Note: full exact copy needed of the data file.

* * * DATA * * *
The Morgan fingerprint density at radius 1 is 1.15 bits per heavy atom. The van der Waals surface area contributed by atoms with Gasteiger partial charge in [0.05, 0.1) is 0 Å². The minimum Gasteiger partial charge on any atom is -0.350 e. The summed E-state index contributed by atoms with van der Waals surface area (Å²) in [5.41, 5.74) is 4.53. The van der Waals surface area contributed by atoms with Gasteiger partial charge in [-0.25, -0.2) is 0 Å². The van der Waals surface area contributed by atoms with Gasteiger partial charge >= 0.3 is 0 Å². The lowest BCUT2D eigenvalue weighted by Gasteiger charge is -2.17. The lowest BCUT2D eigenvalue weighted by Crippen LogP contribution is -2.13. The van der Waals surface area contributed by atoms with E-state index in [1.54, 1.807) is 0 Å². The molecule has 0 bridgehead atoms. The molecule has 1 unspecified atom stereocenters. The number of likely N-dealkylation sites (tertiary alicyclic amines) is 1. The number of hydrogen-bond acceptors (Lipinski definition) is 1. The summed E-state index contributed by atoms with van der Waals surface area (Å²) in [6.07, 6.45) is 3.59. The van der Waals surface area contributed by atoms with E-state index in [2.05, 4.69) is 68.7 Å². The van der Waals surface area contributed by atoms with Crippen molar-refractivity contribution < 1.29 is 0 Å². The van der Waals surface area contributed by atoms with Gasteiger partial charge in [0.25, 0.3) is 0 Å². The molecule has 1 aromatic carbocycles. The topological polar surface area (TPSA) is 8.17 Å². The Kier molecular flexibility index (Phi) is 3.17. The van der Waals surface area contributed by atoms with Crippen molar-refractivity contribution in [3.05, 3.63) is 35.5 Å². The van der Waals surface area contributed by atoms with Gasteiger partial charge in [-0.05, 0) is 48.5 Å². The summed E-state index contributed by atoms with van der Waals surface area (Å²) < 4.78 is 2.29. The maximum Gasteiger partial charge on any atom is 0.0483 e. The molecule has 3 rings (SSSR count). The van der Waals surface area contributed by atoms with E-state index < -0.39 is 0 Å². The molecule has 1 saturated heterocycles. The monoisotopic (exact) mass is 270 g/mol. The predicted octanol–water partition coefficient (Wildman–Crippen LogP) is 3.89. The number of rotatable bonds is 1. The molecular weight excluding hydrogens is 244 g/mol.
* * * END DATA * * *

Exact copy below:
The Morgan fingerprint density at radius 1 is 1.15 bits per heavy atom. The van der Waals surface area contributed by atoms with Gasteiger partial charge in [0.05, 0.1) is 0 Å². The minimum Gasteiger partial charge on any atom is -0.350 e. The summed E-state index contributed by atoms with van der Waals surface area (Å²) in [5.41, 5.74) is 4.53. The van der Waals surface area contributed by atoms with Gasteiger partial charge in [-0.25, -0.2) is 0 Å². The van der Waals surface area contributed by atoms with Gasteiger partial charge >= 0.3 is 0 Å². The lowest BCUT2D eigenvalue weighted by Gasteiger charge is -2.17. The lowest BCUT2D eigenvalue weighted by Crippen LogP contribution is -2.13. The van der Waals surface area contributed by atoms with E-state index in [1.54, 1.807) is 0 Å². The molecule has 0 bridgehead atoms. The molecule has 1 unspecified atom stereocenters. The number of likely N-dealkylation sites (tertiary alicyclic amines) is 1. The number of hydrogen-bond acceptors (Lipinski definition) is 1. The summed E-state index contributed by atoms with van der Waals surface area (Å²) in [6.07, 6.45) is 3.59. The van der Waals surface area contributed by atoms with E-state index in [2.05, 4.69) is 68.7 Å². The van der Waals surface area contributed by atoms with Crippen molar-refractivity contribution < 1.29 is 0 Å². The van der Waals surface area contributed by atoms with Gasteiger partial charge in [0.25, 0.3) is 0 Å². The molecule has 1 aromatic carbocycles. The topological polar surface area (TPSA) is 8.17 Å². The Kier molecular flexibility index (Phi) is 3.17. The van der Waals surface area contributed by atoms with Crippen molar-refractivity contribution in [3.05, 3.63) is 35.5 Å². The van der Waals surface area contributed by atoms with Gasteiger partial charge in [-0.05, 0) is 48.5 Å². The summed E-state index contributed by atoms with van der Waals surface area (Å²) < 4.78 is 2.29. The maximum Gasteiger partial charge on any atom is 0.0483 e. The molecule has 3 rings (SSSR count). The van der Waals surface area contributed by atoms with E-state index < -0.39 is 0 Å². The molecule has 1 saturated heterocycles. The monoisotopic (exact) mass is 270 g/mol. The predicted octanol–water partition coefficient (Wildman–Crippen LogP) is 3.89. The number of rotatable bonds is 1. The molecular weight excluding hydrogens is 244 g/mol.